The Regency Hotel

“Contemporary cooking in stylish hotel” - AA Inspector

LOCATION

SOLIHULL, WEST MIDLANDS

Official Rating
Inspected by
Visit England Logo
Awards
award
  •   Social distancing and safety measures in place
  •   Follows government and industry guidelines for COVID-19
  •   Signed up to the AA COVID Confident Charter
Opening status: Open
Our COVID-19 measures:
All other PPE available. Increased cleaning in all kitchens,

Our Inspector's View

Less than 20 minutes from Birmingham Airport and the NEC, The Regency is a well-positioned base for visitors, but the hotel's stylish restaurant appeals equally to Solihull locals. A contemporary space with its own courtyard, the restaurant offers inventive British dishes inspired by international flavour combinations.

Awards, Accolades & welcome Schemes

award
1 Rosette Award for Culinary Excellence
The Regency Hotel
Stratford Road, Shirley, SOLIHULL, B90 4EB

Features

Facilities
  • Seats: 64
  • Private dining available
  • On-site parking available
Accessibility
  • Wheelchair accessible
  • Accessible toilets
  • Assist dogs welcome
Opening Times
  • Open all year
  • Lunch served from: 12
  • Lunch served until: 3
  • Dinner served from: 6.30
  • Dinner served until: 9.30
Food and Drink
  • Wines under £30: 13
  • Wines by the glass: 11
  • Cuisine style: Modern, Classic

About The area

Discover West Midlands

After Greater London, the West Midlands is the UK’s biggest county by population, and after London, Birmingham is the UK’s largest city. There’s a lot to seek out here – it has a vibrant culture, with exceptionally good nightlife. Coventry used to be more important than Birmingham, until the 18th century when the Industrial Revolution started and Brum forged ahead.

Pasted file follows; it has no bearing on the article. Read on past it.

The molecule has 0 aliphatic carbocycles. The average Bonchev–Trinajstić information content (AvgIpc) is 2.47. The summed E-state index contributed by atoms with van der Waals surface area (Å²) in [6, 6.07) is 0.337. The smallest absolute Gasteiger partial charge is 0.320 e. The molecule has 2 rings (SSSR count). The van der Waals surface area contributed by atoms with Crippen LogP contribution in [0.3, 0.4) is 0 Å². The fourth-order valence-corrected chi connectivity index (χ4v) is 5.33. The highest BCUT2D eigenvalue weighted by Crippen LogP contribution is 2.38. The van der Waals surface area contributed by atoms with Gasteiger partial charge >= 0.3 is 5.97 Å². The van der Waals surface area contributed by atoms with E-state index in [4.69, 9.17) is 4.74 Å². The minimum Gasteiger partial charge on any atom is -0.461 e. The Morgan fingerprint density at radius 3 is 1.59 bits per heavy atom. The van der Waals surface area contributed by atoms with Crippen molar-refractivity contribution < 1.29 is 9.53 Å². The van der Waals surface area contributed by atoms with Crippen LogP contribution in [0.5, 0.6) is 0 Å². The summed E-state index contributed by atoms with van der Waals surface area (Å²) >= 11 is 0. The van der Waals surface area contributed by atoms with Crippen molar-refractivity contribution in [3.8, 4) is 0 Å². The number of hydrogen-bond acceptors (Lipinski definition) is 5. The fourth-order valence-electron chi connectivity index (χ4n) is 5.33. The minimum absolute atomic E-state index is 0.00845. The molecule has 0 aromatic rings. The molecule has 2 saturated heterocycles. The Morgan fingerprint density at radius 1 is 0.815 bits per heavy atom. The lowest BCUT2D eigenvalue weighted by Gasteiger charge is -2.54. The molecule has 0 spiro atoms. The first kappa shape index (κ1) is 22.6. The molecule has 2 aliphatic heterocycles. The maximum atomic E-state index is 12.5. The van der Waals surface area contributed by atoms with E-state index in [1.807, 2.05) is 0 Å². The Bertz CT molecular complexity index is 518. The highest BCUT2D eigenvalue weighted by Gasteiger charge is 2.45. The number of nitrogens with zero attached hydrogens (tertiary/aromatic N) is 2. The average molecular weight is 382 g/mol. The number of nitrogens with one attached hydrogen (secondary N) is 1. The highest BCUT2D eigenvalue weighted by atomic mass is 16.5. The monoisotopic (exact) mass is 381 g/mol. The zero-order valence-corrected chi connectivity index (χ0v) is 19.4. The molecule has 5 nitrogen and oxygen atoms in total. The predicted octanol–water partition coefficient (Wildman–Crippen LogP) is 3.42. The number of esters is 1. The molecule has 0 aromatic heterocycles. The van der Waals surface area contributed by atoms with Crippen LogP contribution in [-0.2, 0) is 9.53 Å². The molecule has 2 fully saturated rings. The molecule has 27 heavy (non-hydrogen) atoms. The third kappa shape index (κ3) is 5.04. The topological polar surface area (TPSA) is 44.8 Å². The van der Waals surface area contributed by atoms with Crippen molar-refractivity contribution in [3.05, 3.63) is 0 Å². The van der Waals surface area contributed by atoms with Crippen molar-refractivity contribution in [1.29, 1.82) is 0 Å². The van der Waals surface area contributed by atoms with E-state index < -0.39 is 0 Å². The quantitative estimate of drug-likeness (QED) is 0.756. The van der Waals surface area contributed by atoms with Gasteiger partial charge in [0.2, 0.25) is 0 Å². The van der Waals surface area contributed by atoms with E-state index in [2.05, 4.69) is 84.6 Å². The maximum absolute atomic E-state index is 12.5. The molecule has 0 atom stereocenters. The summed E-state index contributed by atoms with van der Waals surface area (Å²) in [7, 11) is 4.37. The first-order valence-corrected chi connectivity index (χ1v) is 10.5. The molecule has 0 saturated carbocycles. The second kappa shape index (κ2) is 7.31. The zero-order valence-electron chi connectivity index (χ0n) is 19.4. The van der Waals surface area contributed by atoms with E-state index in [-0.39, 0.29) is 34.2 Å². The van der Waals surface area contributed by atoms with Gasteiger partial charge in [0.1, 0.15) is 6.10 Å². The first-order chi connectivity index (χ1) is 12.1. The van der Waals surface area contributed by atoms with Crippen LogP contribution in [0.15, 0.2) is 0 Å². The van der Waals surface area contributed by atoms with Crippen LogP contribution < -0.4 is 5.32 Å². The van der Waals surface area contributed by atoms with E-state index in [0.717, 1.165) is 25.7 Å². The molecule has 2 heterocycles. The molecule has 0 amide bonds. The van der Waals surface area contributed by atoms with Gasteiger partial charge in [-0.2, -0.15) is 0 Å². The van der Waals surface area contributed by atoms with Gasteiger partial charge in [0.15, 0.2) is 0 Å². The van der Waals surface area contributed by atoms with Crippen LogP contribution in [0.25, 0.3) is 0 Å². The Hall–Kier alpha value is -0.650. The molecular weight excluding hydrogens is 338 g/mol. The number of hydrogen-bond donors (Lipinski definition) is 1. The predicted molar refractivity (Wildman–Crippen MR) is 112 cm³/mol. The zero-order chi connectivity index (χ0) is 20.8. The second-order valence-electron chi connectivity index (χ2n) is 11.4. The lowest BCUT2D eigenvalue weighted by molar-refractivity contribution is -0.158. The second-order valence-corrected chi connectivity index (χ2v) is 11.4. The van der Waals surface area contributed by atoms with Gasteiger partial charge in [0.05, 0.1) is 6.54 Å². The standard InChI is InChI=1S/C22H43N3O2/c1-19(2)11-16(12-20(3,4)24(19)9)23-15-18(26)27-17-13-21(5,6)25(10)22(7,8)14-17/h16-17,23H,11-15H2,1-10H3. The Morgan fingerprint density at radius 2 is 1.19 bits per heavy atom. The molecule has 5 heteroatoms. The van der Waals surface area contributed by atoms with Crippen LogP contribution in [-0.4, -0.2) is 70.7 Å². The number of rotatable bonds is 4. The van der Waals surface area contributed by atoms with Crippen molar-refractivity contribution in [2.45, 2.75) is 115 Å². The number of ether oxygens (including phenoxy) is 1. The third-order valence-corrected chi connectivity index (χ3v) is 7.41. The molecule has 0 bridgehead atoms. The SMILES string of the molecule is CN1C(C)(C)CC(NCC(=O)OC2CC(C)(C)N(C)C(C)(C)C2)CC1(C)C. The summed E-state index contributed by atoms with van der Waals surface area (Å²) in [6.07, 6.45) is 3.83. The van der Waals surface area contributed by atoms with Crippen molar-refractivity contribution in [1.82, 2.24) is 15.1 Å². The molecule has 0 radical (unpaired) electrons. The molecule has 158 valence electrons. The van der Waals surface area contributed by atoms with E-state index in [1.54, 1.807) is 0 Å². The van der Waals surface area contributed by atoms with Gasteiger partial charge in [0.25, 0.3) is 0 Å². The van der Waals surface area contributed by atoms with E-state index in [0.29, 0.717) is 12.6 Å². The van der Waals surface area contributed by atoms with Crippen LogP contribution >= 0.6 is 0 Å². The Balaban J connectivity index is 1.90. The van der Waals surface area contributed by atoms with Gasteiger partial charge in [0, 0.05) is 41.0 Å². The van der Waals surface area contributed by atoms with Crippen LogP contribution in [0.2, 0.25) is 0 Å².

Apart from Lady Godiva, Coventry is best known for its cathedrals. The medieval parish church became a cathedral in 1918, but the Blitz on Coventry in 1940 left only the spire and part of the walls. After the war, it was decided to build a new cathedral alongside linked to the ruins. 

Dudley was one of the birthplaces of the Industrial Revolution, and this history is reflected in its architecture and the Black Country Living Museum, a recreation of an industrial village, with shops and a pub, cottages and a chapel. Stourbridge is also worth a visit, mainly due to its involvement in glassmaking, which has been going on since the 17th century, and is still a part of the town’s culture; there’s a glass museum and a bi-annual glass festival.

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